Flavorings, Extracts And Liqueurs
You can make many of your own extracts, flavored sugars, and fruit cordials or liqueurs at home without too much effort by infusing fruit peels and spices in vodka, rum, or other liquors.
It's a fun and easy project during the Winter months. When decanted in fancy bottles and bedecked with colorful ribbons, raffia-tied spices, cinnamon sticks and pine cones, the bottled infusions make cheerful and welcomed Holiday gifts.
Add 3-4 vanilla beans to a 1/2 pint canning jar filled with 1/2 vodka and 1/2 Myer's rum (or just plain vodka will do). There are also vanilla flavored vodkas on the market now, but that sort of defeats the purpose. In a few weeks when the vodka has sufficiently infused, you can remove the vanilla beans and then store them in a jar filled with sugar for several months. The sugar will take on the vanilla flavor and you can use this sugar to make apple pie, cookies, sprinkle on desserts or in whipped cream, etc. Or else leave the beans in the vodka; they will eventually dissolve over time. Shake up the jar to disperse before using. Try infusing strega (Galliano) with vanilla beans; use this instead of vanilla extract when making biscotti or pound cake; or for soaking
To make mint extract, obtain a pound or so of fresh spearmint or peppermint leaves (harvest them at noon time on a sunny day), wash them well and crush/bruise the leaves. Add these to a quart sized canning jar of vodka and place in the sun. Using a piece of well-washed, new cheese cloth, strain (and discard) the leaves from the infusion after three to four weeks.
For orange or lemon extract, you need to use a zesting tool or a vegetable peeler to strip off the peels of the citrus while leaving the white "pith", which is bitter, behind.
Squeeze the fruit, removing the membranes and seeds; place peels and fruit pulp into a quart sized canning jar, filling 1/3 of the jar. Add vodka (there are citrus flavored vodkas that might be interesting, or else try limoncello!).
For anise extract, fill a 1/2 pint canning jar with whole star anise. Fill with vodka, leave indefinitely. Star anise also stores well in sugar to make anise flavored sugar. (An interesting side note: Star anise are the star shaped seed pods from the fruit of a Chinese evergreen tree which provides a key ingredient used in the production of Tamiflu, an antiviral agent purportedly effective in helping to fight H5N1 bird flu and other influenza).
Pomegranates make an interesting cordial and a great substitute for red food coloring as well. Just look at that color! No wonder pomegranates are loaded with anti-oxidants. Remove the skin and membranes from 3-4 pomegranates and put the seeds, separated, in the bottom of a quart sized canning jar. Crush the seeds with the back of the spoon. Fill the rest of the jar with vodka. Let sit about a week. Store in a sealed decanter in a cool, dark, place.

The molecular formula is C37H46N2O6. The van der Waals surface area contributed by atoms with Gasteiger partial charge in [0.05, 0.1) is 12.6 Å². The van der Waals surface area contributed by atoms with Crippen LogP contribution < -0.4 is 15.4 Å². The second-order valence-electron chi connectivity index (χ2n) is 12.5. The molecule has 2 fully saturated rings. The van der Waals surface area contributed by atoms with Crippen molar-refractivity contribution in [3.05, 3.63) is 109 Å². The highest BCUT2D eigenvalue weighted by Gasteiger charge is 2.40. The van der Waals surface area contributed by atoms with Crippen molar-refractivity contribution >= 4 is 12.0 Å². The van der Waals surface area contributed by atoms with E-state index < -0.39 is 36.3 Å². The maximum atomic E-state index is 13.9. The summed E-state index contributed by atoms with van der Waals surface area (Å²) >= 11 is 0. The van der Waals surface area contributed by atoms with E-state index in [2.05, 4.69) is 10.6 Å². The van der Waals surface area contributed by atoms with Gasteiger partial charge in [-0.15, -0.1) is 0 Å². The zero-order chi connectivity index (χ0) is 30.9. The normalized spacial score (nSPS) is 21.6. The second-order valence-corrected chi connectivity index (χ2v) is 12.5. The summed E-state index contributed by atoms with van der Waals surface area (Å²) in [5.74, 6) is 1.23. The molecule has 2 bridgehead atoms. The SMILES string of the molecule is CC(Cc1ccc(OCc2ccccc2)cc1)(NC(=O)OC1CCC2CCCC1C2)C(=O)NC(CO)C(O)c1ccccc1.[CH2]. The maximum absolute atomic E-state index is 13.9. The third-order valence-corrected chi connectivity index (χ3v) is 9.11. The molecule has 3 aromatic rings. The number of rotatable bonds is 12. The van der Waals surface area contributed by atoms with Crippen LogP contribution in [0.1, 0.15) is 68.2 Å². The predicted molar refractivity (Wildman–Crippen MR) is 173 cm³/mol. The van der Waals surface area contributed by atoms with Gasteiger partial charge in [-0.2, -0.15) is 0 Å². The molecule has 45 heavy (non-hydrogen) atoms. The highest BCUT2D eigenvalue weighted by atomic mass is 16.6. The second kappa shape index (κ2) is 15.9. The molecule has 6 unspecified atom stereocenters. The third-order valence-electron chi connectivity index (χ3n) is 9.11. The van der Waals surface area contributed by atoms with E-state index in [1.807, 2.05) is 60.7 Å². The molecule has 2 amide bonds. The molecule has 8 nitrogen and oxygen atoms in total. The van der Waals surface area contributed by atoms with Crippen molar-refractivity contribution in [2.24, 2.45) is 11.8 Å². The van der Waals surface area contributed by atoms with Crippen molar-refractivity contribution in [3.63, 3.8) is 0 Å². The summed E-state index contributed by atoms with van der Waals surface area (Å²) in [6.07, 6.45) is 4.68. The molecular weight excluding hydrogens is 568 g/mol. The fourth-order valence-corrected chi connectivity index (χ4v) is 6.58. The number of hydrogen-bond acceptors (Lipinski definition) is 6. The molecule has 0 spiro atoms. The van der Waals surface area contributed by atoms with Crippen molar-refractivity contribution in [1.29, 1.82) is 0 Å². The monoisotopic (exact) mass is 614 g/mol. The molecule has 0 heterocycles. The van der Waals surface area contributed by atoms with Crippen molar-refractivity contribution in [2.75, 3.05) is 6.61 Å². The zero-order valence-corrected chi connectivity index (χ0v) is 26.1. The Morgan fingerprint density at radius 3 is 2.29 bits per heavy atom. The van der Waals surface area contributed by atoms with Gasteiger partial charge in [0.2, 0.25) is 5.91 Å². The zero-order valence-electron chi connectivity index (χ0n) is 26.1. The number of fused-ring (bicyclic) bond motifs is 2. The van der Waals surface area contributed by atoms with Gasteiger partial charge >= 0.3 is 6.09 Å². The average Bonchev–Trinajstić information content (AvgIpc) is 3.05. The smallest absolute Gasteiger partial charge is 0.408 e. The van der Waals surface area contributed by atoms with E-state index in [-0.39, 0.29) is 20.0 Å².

In all infusions, check the progress of things from time to time (by tasting, of course!). If the infusion is lacking flavor, leave it to steep for a longer period or start again by straining the liquid and adding a new batch of the flavoring ingredient (to the same vodka that has been already infused).
In this way, you can also add multiple layers of flavor or create new combinations by using a second flavoring ingredient the next time around.
Selecting and Buying
Foraging for wild ingredients may require some research about your regions growing season. Take some time to get to know your city or town’s best harvesting time and best areas to look for wild fruits and herbs.
Preparation and Use
Infusing liquor is a simple process and the ingredients are few. The liquor of your choice, the flavor elements and a little sugar or honey. Quart or 1/2 quart size jars with rubber lids and rims and cheese cloth and a large bowl. The most important ingredient is time.
Measurements are not vital; they depend on the amount of fruit or herb(s) used and the size of the container. Use of sugar is a matter of taste. When using more tart fruit add more sugar (one tablespoon for each cup of liquor). Grape, Date and raisin infused liquors require less sugar.
Wash your fruit and herbs prior to placing in clean jars. Add sugar and pour your choice of liquor over. Cover and seal loosely. After filling and sealing jars gently rotate jars to mix sugar, fruit and liquid together.
Conserving and Storing
Steep the flavors anywhere from eight days to four months in a dark cool location. Do not store in direct sunlight unless recipe indicates.
A progress check is needed every few days to release the gasses that form from the steeping process. Liquid can evaporate if your seal is not tight enough so check and refill as needed.
After steeping, filter the liquid and age the infusion indefinitely to broaden the flavors. If fruit appears to be in good shape serve with a bit of the liquor infusion over ice cream, yogurt or in a cordial glass as an after dinner apertif.
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